Prices lower as limited oil supply battles recession worries

Oil prices edge lower as the market weighs a limited supply against recession worries.

The world's largest economy has contracted for a second consecutive quarter. On an annualised basis between April and June, the US recorded a 0.9% decline in output despite economists previously forecasting an increase of 0.5%. Nonetheless, this downturn is yet to be officially labelled a recession.
The early data regarding the US’s recent economy would meet the international criteria for a recession as the first quarter also saw a contraction of 1.6%. However, the US has an official arbiter of recessions: the National Bureau of Economic Research. The NBER is yet to make such a judgement. They define a recession as a "significant decline in economic activity spread across the economy, lasting more than a few months, normally visible in production, employment, real income, and other indicators".

Typically, recessions lead to decreased demand in the market and this reduction would be likely to lower fuel prices. In addition, the dollar would be expected to drop in value, which would also traditionally help to cut the cost of oil. Unfortunately, the current constrained global oil supply, caused by Russia being effectively taken out of the market, means that prices are expected to remain high for the foreseeable future. The economic tug of war between recessionary fears and low oil supply is creating some oil market volatility.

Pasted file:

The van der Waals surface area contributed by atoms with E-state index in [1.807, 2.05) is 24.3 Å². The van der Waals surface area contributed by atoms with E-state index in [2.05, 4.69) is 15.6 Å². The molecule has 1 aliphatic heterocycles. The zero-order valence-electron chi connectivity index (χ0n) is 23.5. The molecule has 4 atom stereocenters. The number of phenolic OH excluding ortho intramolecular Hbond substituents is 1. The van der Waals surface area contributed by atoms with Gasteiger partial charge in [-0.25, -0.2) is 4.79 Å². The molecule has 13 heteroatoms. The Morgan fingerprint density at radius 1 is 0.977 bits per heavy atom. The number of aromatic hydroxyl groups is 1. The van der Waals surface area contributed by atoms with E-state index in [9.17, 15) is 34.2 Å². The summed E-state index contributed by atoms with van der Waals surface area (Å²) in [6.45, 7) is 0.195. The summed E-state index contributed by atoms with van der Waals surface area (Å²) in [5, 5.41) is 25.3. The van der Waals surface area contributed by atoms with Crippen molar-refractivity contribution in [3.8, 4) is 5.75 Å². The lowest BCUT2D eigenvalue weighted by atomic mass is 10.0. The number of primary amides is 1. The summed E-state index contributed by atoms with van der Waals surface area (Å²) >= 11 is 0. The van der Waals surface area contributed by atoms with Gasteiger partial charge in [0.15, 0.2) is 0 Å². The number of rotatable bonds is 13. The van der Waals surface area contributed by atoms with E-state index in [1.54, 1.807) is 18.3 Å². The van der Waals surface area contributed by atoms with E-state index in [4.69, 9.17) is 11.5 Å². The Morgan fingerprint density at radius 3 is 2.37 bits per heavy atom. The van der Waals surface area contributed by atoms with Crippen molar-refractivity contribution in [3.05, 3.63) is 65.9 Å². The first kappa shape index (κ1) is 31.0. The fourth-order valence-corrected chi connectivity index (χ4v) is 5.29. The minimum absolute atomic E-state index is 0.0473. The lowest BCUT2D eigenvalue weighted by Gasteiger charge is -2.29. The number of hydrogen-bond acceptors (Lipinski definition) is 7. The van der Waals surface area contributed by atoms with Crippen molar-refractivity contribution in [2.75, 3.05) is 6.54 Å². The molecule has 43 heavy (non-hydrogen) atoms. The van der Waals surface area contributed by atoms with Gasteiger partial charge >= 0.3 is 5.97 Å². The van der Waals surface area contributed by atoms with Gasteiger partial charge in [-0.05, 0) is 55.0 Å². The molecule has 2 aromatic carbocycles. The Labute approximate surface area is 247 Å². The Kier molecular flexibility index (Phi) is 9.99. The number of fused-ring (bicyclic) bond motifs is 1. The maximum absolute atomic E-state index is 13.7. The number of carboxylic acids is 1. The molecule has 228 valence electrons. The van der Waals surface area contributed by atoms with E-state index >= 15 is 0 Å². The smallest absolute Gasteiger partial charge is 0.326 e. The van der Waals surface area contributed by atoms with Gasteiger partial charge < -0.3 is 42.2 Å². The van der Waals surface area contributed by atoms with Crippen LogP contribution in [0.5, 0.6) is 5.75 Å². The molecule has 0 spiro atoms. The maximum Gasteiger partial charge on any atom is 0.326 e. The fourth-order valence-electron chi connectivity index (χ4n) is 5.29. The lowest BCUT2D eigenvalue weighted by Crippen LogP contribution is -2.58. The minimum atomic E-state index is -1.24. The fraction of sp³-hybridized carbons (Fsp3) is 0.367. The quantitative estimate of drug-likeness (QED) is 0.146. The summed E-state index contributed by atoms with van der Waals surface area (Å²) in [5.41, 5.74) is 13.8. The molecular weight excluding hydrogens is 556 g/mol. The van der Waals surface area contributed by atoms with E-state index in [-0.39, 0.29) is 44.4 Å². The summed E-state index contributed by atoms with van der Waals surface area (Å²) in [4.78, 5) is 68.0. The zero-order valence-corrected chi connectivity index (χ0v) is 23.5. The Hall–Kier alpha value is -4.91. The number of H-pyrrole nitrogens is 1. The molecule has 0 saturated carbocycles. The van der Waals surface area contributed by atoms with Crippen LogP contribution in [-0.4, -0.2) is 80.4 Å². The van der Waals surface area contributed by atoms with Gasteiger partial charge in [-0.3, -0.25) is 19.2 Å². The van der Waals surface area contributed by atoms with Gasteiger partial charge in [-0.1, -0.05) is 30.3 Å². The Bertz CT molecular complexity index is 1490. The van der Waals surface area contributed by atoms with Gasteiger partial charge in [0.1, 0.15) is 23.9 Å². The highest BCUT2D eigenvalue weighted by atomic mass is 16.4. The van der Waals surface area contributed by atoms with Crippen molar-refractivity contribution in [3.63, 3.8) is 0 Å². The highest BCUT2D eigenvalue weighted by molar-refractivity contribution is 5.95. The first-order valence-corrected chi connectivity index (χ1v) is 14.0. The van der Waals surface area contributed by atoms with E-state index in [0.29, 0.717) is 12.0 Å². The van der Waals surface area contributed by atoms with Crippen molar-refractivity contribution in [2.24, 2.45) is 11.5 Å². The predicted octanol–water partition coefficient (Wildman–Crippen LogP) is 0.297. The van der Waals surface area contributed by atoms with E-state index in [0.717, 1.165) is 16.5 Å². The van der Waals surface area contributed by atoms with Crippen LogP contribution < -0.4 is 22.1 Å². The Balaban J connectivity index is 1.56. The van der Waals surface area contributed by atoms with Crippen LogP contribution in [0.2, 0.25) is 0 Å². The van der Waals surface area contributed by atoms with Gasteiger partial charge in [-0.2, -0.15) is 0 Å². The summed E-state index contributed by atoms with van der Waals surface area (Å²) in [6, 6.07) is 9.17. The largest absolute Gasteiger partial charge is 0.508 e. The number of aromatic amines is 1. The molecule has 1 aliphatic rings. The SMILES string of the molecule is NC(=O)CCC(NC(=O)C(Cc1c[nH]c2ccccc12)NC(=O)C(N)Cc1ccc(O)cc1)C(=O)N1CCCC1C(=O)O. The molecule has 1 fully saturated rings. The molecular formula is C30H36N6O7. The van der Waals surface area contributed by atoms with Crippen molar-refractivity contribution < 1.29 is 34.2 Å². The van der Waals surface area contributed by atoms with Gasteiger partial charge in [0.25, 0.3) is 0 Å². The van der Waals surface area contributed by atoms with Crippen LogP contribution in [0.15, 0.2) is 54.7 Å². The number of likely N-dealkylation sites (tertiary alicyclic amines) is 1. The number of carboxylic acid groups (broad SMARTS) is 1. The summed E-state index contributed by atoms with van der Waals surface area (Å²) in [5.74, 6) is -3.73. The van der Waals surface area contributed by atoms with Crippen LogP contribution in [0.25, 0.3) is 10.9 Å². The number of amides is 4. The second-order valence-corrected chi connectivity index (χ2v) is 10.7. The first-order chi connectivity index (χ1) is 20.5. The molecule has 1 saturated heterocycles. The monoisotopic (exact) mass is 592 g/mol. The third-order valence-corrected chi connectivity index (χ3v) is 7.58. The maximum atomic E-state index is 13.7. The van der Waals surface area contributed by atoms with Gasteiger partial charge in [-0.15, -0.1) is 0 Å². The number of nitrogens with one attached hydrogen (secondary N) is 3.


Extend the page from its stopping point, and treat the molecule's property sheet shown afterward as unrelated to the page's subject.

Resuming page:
"It certainly feels like we are back in trade-off mode again, where sentiment is shifting between recessionary risks in H2 and a fundamentally undersupplied market," said Stephen Innes, managing partner at SPI Asset Management.

Oil producers have now retracted the supply cut of a record 9.7 million barrels per day (BPD) that was previously agreed, which has helped to soften oil prices. The now-cancelled cut was announced back in April 2020, when the COVID-19 pandemic dramatically reduced demand. However, the surge in demand since then has rendered it unsustainable.

The results of the meeting taking place on 3rd August will have a huge impact on which way the market swings. Attending the meeting will be the Organization of the Petroleum Exporting Countries (OPEC) and allies led by Russia, who are together called OPEC+. They are expected to keep the output fixed, rather than introducing an increase that would assist the US.


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